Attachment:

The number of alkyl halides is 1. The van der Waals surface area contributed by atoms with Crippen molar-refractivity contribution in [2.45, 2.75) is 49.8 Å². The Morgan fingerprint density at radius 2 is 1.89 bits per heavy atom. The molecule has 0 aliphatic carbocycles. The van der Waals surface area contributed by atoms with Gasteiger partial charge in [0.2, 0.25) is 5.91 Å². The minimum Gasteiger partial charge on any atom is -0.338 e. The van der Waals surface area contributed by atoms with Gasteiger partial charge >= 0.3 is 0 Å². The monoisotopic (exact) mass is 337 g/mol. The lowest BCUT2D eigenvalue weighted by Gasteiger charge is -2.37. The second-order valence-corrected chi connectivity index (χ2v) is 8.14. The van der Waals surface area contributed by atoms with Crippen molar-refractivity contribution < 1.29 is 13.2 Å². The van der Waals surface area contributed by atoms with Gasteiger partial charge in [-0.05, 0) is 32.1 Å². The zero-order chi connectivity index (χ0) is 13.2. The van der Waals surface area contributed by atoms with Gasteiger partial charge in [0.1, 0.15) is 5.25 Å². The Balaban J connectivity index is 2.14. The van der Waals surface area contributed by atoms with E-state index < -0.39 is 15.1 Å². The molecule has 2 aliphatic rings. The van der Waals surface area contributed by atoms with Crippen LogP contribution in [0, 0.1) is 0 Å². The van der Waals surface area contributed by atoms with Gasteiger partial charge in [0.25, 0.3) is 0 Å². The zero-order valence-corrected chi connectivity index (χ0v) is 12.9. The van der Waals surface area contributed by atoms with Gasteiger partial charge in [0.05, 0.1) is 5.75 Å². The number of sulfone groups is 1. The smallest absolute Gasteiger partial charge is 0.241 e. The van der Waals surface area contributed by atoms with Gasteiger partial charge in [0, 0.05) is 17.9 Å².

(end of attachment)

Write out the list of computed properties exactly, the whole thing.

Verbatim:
The number of alkyl halides is 1. The van der Waals surface area contributed by atoms with Crippen molar-refractivity contribution in [2.45, 2.75) is 49.8 Å². The Morgan fingerprint density at radius 2 is 1.89 bits per heavy atom. The molecule has 0 aliphatic carbocycles. The van der Waals surface area contributed by atoms with Gasteiger partial charge in [0.2, 0.25) is 5.91 Å². The minimum Gasteiger partial charge on any atom is -0.338 e. The van der Waals surface area contributed by atoms with Gasteiger partial charge >= 0.3 is 0 Å². The monoisotopic (exact) mass is 337 g/mol. The lowest BCUT2D eigenvalue weighted by Gasteiger charge is -2.37. The second-order valence-corrected chi connectivity index (χ2v) is 8.14. The van der Waals surface area contributed by atoms with Crippen molar-refractivity contribution < 1.29 is 13.2 Å². The van der Waals surface area contributed by atoms with Gasteiger partial charge in [-0.05, 0) is 32.1 Å². The zero-order chi connectivity index (χ0) is 13.2. The van der Waals surface area contributed by atoms with Gasteiger partial charge in [0.1, 0.15) is 5.25 Å². The Balaban J connectivity index is 2.14. The van der Waals surface area contributed by atoms with E-state index < -0.39 is 15.1 Å². The molecule has 2 aliphatic rings. The van der Waals surface area contributed by atoms with Crippen LogP contribution in [0, 0.1) is 0 Å². The van der Waals surface area contributed by atoms with Gasteiger partial charge in [0.25, 0.3) is 0 Å². The zero-order valence-corrected chi connectivity index (χ0v) is 12.9. The van der Waals surface area contributed by atoms with Gasteiger partial charge in [0.05, 0.1) is 5.75 Å². The number of sulfone groups is 1. The smallest absolute Gasteiger partial charge is 0.241 e. The van der Waals surface area contributed by atoms with Gasteiger partial charge in [0, 0.05) is 17.9 Å².